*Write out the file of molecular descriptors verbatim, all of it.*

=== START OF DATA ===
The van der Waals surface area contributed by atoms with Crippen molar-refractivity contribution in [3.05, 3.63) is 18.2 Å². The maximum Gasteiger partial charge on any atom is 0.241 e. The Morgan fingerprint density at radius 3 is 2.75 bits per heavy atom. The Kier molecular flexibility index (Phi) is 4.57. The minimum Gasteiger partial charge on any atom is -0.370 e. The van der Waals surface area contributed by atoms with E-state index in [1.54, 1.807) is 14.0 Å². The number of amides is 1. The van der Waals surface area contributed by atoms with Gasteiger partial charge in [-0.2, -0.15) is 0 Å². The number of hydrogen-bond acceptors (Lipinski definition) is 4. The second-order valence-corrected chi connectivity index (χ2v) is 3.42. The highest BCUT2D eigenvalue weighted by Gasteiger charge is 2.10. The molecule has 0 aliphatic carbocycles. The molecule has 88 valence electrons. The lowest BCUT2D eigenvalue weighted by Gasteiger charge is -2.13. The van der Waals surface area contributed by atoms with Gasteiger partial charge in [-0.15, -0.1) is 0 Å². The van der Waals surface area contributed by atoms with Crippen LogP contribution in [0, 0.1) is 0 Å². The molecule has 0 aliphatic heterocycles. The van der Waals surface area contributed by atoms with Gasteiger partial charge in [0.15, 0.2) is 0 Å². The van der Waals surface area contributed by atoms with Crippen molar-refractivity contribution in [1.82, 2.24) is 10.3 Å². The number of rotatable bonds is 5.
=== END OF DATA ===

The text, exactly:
The van der Waals surface area contributed by atoms with Crippen molar-refractivity contribution in [3.05, 3.63) is 18.2 Å². The maximum Gasteiger partial charge on any atom is 0.241 e. The Morgan fingerprint density at radius 3 is 2.75 bits per heavy atom. The Kier molecular flexibility index (Phi) is 4.57. The minimum Gasteiger partial charge on any atom is -0.370 e. The van der Waals surface area contributed by atoms with E-state index in [1.54, 1.807) is 14.0 Å². The number of amides is 1. The van der Waals surface area contributed by atoms with Gasteiger partial charge in [-0.2, -0.15) is 0 Å². The number of hydrogen-bond acceptors (Lipinski definition) is 4. The second-order valence-corrected chi connectivity index (χ2v) is 3.42. The highest BCUT2D eigenvalue weighted by Gasteiger charge is 2.10. The molecule has 0 aliphatic carbocycles. The molecule has 88 valence electrons. The lowest BCUT2D eigenvalue weighted by Gasteiger charge is -2.13. The van der Waals surface area contributed by atoms with Gasteiger partial charge in [-0.15, -0.1) is 0 Å². The van der Waals surface area contributed by atoms with Crippen LogP contribution in [0, 0.1) is 0 Å². The molecule has 0 aliphatic heterocycles. The van der Waals surface area contributed by atoms with Gasteiger partial charge in [0.15, 0.2) is 0 Å². The van der Waals surface area contributed by atoms with Crippen molar-refractivity contribution in [1.82, 2.24) is 10.3 Å². The number of rotatable bonds is 5.